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Over [Paperback]

Margaret Forster
4.1 out of 5 stars  See all reviews (12 customer reviews)
RRP: 7.99
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Book Description

2 Aug 2007

Don and Louise's eighteen-year-old daughter Miranda has died in a sailing accident. While Louise takes steps to move on with her life, Don cannot come to terms with the chain of events that led to her death. Instead, he is determined to bring someone to account. The surviving children handle the loss of their sister better than their parents, but what they can't handle is their family being torn apart...

Taut, heartbreaking and immensely moving, Over is a novel about love and loss, grief and hope, pain and resolution, and about what happens to human beings when tragedy strikes like lightening.

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Product details

  • Paperback: 208 pages
  • Publisher: Vintage; Paperback Edition, First Printing edition (2 Aug 2007)
  • Language: English
  • ISBN-10: 0099507668
  • ISBN-13: 978-0099507666
  • Product Dimensions: 13.2 x 19.7 cm
  • Average Customer Review: 4.1 out of 5 stars  See all reviews (12 customer reviews)
  • Amazon Bestsellers Rank: 136,410 in Books (See Top 100 in Books)

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Product Description


"Forster's tightly-focused, first-person narrative is utterly compelling and painfully convincing" (Daily Mail)

"Forster's first person account of Lou's emotional exhaustion, her bleached anger at the ruthless egotism of her husband's grief, and her inability to discern the same essential failing in her own bitter self protectiveness is an impressive feat of observation and imagination" (The Times)

"Forster's scrupulous inspection of the clammy and repressive intricacies of domestic life is, as in so much of her discomforting fiction, a serious pleasure to read" (Sunday Times)

"Superb... Forster understands the power of that left unsaid... an ordinary woman's story is made heroic by a writer's art" (Sunday Express)

"Over is a relentless, exacting novel that pushes into the heart of grief and suggests some narrow routes to recovery" (Times Literary Supplement)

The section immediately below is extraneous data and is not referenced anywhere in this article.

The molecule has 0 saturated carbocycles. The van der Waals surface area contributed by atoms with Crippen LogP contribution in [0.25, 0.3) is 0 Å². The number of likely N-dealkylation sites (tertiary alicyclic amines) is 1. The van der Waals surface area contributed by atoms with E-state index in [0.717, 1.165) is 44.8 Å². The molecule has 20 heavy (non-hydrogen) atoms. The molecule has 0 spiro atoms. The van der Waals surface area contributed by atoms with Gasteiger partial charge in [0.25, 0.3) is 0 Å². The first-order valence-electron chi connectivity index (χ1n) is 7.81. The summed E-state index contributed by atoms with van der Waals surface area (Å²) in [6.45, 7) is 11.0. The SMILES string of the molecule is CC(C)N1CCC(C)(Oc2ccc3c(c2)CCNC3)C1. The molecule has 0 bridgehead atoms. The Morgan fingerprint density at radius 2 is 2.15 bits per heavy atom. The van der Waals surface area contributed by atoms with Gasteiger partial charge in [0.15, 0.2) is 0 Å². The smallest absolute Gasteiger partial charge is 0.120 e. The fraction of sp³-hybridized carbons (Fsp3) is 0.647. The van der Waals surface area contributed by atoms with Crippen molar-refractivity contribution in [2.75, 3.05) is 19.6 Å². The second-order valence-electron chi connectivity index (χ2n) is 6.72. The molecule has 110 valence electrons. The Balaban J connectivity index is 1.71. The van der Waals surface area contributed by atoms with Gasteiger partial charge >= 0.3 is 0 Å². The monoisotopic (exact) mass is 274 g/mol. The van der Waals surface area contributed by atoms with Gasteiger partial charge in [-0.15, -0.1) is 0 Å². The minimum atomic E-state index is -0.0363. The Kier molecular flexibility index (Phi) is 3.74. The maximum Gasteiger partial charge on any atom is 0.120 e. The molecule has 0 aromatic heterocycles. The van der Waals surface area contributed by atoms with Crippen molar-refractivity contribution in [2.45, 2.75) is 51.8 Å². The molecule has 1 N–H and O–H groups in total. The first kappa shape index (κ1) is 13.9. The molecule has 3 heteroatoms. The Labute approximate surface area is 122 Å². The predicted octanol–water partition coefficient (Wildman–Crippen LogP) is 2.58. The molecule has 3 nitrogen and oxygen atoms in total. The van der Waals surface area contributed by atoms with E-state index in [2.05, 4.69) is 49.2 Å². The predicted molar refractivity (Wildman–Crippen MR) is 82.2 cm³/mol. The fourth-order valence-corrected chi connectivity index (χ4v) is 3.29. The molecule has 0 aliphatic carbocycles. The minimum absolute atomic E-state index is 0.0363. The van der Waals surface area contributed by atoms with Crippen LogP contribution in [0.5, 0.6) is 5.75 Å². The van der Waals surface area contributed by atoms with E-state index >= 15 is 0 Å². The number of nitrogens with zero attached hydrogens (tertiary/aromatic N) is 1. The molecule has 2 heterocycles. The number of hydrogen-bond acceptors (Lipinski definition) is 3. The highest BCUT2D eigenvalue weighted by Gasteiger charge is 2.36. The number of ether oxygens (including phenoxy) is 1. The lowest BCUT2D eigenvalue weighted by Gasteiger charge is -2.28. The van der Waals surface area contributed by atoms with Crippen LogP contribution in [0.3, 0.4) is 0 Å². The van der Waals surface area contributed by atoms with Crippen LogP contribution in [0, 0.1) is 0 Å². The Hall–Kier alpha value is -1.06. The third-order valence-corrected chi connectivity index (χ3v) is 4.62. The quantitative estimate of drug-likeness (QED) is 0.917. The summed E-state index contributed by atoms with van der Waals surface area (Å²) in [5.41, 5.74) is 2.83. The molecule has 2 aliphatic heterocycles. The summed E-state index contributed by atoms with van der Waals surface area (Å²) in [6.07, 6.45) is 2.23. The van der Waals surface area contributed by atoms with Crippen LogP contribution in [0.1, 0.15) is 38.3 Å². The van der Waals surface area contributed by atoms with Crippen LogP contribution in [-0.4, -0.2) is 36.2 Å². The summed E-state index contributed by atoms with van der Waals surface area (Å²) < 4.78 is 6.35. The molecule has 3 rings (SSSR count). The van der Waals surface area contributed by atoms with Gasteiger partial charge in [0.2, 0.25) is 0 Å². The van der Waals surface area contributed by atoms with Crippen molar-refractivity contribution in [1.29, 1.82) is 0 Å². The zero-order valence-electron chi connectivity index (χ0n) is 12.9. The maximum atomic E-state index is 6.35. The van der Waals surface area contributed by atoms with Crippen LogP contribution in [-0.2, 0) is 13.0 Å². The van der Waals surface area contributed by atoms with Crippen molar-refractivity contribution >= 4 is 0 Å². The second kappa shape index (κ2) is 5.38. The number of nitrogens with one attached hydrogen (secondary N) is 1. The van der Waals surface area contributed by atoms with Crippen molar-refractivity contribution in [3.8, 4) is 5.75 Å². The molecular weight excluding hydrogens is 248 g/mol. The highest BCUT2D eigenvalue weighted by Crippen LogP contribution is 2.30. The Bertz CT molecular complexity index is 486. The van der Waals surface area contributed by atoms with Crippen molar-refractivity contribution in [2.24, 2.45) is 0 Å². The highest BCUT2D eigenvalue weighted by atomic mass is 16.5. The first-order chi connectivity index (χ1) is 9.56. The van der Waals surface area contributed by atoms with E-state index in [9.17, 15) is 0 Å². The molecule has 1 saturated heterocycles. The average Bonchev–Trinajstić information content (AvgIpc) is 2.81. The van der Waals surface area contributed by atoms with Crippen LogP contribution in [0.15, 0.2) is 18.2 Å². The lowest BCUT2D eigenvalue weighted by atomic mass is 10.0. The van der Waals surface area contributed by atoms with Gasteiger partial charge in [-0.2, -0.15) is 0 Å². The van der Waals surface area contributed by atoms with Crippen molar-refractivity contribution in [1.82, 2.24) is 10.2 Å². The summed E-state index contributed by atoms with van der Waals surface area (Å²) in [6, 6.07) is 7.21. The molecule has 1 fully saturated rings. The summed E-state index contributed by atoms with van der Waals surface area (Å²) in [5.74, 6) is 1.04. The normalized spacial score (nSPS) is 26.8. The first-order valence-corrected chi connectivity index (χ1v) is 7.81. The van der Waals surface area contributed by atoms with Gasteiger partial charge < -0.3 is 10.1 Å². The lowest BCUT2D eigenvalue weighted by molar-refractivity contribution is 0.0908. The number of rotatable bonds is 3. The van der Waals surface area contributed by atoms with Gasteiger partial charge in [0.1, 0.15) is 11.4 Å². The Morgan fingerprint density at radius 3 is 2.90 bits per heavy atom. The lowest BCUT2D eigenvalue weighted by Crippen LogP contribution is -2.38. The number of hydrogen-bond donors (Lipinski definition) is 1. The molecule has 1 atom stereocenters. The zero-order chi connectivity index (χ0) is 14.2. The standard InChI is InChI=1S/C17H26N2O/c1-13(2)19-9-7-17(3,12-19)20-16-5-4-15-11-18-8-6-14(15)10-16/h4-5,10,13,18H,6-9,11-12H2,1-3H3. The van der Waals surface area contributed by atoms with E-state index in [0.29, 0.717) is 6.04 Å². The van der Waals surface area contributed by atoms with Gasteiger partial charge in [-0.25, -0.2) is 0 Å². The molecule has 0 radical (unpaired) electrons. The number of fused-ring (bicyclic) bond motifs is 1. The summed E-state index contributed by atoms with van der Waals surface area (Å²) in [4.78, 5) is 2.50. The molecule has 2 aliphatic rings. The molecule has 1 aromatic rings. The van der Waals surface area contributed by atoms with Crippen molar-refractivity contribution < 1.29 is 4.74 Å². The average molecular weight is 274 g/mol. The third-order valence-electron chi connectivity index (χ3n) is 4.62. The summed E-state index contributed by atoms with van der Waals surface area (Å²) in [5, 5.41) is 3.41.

Book Description

Margaret Forster writes fiction that is profoundlly real, rooted in the everyday experience of apparently ordinary lives that have been twisted out of shape by the messy business of living. Like Carol Shields' Unless, this novel takes a merciless, heartbreaking look at a mother's anguish.

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Customer Reviews

Most Helpful Customer Reviews
68 of 69 people found the following review helpful
5.0 out of 5 stars Brilliant, heartbreaking novel 5 Nov 2007
By Mum of the animals VINE VOICE
Over is yet another novel from Margaret Forster that touches a raw, sore nerve. Over is about grief and death. Yet this "misery novel" is never mawkish or grim. When tragedy strikes, an erstwhile happy family tries to deal with the loss. Everyone copes with the death of their eighteen-year-old sister/daughter in a sailing accident differently and causes unintentional further pain to other members of the family as they do so. The book is not so much about the shock of the tragedy itself as what happens next - when it is over. The mother, a kindly school teacher, records the chain of events that leads to the family being torn apart and gradually find ways to pull together. It is crafted beautifully from the first sentence to the last. Don't be put off by the bleak subject matter. The book is about ordinary people filled with hope and love trying to understand each other and what has happened to them.
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29 of 30 people found the following review helpful
3.0 out of 5 stars Lacking that special something 19 Dec 2007
By Suzie
This is a brilliant depiction of a family disintegrating following the death of a daughter, sadly a situation so often encountered in real life. The characters are well-drawn and convincing and the writing clear and concise. So why was I not compelled to keep reading, anxious to return to the book whenever I had put it down?

It's a difficult question to answer, but I somehow had to force myself to read to the end. Maybe because it was so obvious what was going to happen the story lost that sense of anticipation, of wondering how the author would resolve the conflicts she had presented so fluently. I have only read one other novel by Margaret Forster and again I remember that feeling of something lacking, some intangible quality that would lift the story out of the mundane. It was well-written, true to life, and dealt with a heart-rending topic, but, as with 'Over', I felt I could 'take it or leave it'. And yet I love novels without a fast-moving plot that chart feelings and how people deal with them - 'The Other Side of You' by Salley Vickers, for instance.

I know Margaret Forster's fans rate her highly, so I shall not give up on her yet and am about to start 'Keeping the World Away'. Meanwhile, I imagine her fans will not want to miss 'Over'. For me, though, it didn't quite make it.
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75 of 85 people found the following review helpful
5.0 out of 5 stars I Don't Know How She Does It! 15 April 2007
Ask what 'happens' in this novel and you have to say 'Not much', in terms of a runaway plot, that is. But Forster's gift is to write about 'ordinary' people and events so that the reader keeps reading avidly. Her theme is the coping with loss, and the effects on others of the strategies we employ to do this. I have enjoyed all her work, and am a fan, so perhaps this is biased, but I rate it the best book I've read in many months